Indian scientists decode new class of materials for energy harvesting, power generation

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Scientists from Jawaharlal Nehru Centre for Advanced Scientific Research (JNCASR) Bengaluru, an autonomous institution under the Department of Science & Technology (DST), on Thursday provided ground breaking insights into a new class of materials for energy harvesting and power generation.

Their work unravelled the electronic mechanisms governing chemical bonding of new class of materials called incipient metals with metavalent bonding (MVB) within a single 2D layer of Group IV “chalcogenides” that can boost energy harvesting and power generation.

Chalcogenides can transition reversibly between amorphous and crystalline phases in response to changes in temperature, pressure or electrical fields.

The study by Professor Umesh Waghmare from Theoretical Sciences Unit at JNCASR, explored the possibility of introducing the metavalent bonding (MVB) within a single 2D layer of Group IV chalcogenides, investigating its mechanisms and the resulting consequences on material properties.

“These materials, termed incipient metals, possess a combination of properties that defy conventional understanding. They exhibit electrical conductivity akin to metals, high thermoelectric efficiency characteristic of semiconductors, and unusually low thermal conductivity, creating a triad of properties that cannot be explained by traditional chemical bonding concepts,” explained Professor Waghmare.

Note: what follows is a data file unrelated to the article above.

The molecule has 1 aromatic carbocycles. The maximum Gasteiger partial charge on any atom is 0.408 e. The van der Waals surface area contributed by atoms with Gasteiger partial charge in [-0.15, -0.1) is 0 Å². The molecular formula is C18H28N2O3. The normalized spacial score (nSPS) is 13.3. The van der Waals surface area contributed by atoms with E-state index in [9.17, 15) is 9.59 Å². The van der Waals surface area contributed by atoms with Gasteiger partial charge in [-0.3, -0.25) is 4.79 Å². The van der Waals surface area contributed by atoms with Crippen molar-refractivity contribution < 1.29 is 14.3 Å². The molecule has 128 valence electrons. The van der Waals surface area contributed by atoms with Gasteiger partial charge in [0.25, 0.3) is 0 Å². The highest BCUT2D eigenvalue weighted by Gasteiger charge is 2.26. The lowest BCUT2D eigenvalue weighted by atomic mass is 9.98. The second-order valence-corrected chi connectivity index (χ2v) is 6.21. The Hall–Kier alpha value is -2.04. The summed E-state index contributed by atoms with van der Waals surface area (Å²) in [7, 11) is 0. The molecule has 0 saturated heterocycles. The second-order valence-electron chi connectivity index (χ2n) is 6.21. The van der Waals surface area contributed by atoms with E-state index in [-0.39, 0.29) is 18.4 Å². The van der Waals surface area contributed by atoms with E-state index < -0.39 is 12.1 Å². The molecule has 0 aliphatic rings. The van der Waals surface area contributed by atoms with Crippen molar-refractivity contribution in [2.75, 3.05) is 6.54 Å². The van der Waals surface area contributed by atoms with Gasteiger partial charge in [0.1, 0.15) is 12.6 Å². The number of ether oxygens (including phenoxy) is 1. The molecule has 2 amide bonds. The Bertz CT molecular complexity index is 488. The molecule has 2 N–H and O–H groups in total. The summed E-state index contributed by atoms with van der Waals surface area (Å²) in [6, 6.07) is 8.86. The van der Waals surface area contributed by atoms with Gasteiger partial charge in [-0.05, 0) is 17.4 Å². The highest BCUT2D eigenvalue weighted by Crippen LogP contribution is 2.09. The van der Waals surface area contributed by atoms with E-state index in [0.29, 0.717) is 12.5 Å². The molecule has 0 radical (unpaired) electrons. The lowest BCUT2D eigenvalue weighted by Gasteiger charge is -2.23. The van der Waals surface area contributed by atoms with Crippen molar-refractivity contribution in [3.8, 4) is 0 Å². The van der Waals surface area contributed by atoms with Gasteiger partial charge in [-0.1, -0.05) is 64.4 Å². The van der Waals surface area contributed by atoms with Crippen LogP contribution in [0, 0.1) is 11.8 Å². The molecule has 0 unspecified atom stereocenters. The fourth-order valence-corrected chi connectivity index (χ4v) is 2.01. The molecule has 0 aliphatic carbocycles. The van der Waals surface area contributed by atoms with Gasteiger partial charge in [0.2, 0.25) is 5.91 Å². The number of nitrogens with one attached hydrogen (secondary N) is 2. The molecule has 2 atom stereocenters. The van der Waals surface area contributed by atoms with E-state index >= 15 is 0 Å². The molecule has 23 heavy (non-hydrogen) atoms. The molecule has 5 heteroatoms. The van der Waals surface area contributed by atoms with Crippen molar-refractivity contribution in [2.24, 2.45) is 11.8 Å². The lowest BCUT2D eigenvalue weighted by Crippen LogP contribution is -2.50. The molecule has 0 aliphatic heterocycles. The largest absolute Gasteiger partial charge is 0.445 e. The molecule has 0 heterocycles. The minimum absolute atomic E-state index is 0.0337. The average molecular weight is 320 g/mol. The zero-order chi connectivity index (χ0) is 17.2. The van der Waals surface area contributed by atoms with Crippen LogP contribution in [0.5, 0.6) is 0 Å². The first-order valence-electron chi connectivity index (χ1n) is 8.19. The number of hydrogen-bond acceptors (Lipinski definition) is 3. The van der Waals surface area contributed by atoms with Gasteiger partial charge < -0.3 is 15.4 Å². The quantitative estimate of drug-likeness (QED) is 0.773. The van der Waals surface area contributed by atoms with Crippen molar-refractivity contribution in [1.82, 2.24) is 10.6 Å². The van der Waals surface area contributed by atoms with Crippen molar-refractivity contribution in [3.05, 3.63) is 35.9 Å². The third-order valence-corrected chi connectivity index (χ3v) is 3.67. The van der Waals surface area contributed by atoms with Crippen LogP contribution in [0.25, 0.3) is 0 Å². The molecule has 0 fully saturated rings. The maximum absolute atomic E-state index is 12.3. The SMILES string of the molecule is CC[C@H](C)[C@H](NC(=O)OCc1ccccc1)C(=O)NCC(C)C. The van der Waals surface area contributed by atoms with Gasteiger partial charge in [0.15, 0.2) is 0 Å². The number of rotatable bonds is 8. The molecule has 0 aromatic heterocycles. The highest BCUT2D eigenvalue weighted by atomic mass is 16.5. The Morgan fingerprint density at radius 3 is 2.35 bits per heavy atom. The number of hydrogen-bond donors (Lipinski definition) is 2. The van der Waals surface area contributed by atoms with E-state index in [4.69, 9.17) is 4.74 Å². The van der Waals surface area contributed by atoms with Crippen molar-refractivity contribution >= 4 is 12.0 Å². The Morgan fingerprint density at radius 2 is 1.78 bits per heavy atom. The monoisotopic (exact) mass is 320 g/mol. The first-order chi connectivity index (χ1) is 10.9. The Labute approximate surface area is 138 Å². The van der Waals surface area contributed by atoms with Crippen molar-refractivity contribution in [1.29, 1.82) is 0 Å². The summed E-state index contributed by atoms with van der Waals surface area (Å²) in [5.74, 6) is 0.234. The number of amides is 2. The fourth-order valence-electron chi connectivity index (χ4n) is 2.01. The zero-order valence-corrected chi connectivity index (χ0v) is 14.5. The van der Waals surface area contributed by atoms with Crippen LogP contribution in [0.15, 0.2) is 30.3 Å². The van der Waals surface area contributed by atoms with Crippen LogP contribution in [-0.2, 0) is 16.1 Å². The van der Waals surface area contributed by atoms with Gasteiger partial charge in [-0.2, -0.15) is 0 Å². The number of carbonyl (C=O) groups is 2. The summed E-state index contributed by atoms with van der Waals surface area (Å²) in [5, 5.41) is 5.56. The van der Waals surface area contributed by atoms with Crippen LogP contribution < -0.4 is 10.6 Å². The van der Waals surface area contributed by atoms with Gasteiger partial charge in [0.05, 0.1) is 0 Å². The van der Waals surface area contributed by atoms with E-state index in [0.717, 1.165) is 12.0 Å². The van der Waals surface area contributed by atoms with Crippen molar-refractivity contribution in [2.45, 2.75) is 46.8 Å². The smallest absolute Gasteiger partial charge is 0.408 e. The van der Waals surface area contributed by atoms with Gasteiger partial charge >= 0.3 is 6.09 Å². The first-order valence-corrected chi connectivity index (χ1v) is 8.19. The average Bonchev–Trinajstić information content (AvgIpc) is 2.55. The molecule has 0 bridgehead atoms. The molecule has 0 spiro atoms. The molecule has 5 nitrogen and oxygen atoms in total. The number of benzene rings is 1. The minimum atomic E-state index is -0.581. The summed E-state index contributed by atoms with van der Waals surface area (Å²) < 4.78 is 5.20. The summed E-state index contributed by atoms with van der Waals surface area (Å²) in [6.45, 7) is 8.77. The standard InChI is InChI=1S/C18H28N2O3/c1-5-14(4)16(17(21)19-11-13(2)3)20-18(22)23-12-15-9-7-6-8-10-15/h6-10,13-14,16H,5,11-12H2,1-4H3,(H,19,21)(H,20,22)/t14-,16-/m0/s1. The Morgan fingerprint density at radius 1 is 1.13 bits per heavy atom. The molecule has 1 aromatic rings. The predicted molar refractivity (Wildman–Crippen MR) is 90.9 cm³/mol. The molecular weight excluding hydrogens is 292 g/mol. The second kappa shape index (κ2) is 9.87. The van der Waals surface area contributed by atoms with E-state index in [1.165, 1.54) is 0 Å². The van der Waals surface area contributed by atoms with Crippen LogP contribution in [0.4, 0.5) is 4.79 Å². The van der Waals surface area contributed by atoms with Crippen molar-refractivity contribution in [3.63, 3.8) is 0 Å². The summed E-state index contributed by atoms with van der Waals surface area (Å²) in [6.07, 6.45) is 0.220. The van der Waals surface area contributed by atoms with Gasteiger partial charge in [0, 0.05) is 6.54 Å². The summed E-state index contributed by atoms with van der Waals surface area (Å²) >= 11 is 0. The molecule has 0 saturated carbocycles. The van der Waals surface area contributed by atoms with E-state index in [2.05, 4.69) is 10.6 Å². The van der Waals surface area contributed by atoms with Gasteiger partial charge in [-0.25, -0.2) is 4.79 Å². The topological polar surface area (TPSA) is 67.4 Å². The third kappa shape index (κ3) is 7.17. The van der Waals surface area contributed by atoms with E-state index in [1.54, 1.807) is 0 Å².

The study, published in Angewandte Chemie International Edition and supported by JC Bose National Fellowship of the Science and Engineering Research Board-DST and JNCASR research fellowship, provides a first-principle theoretical analysis focusing on the bonding nature within five different 2D lattices of Group IV chalcogenides.

This category includes compounds which exhibit remarkable properties, transitioning reversibly from a glassy amorphous structure to a crystalline form in less than 100 nanoseconds when subjected to heating or cooling.

Driven by an idea presented by Professor CNR Rao, the study aimed to unravel the electronic mechanisms governing the chemical bonding in these materials.

The findings, which took nearly two years of theoretical and computational work, have shed light on the unique properties of these materials, challenging conventional chemical bonding ideas.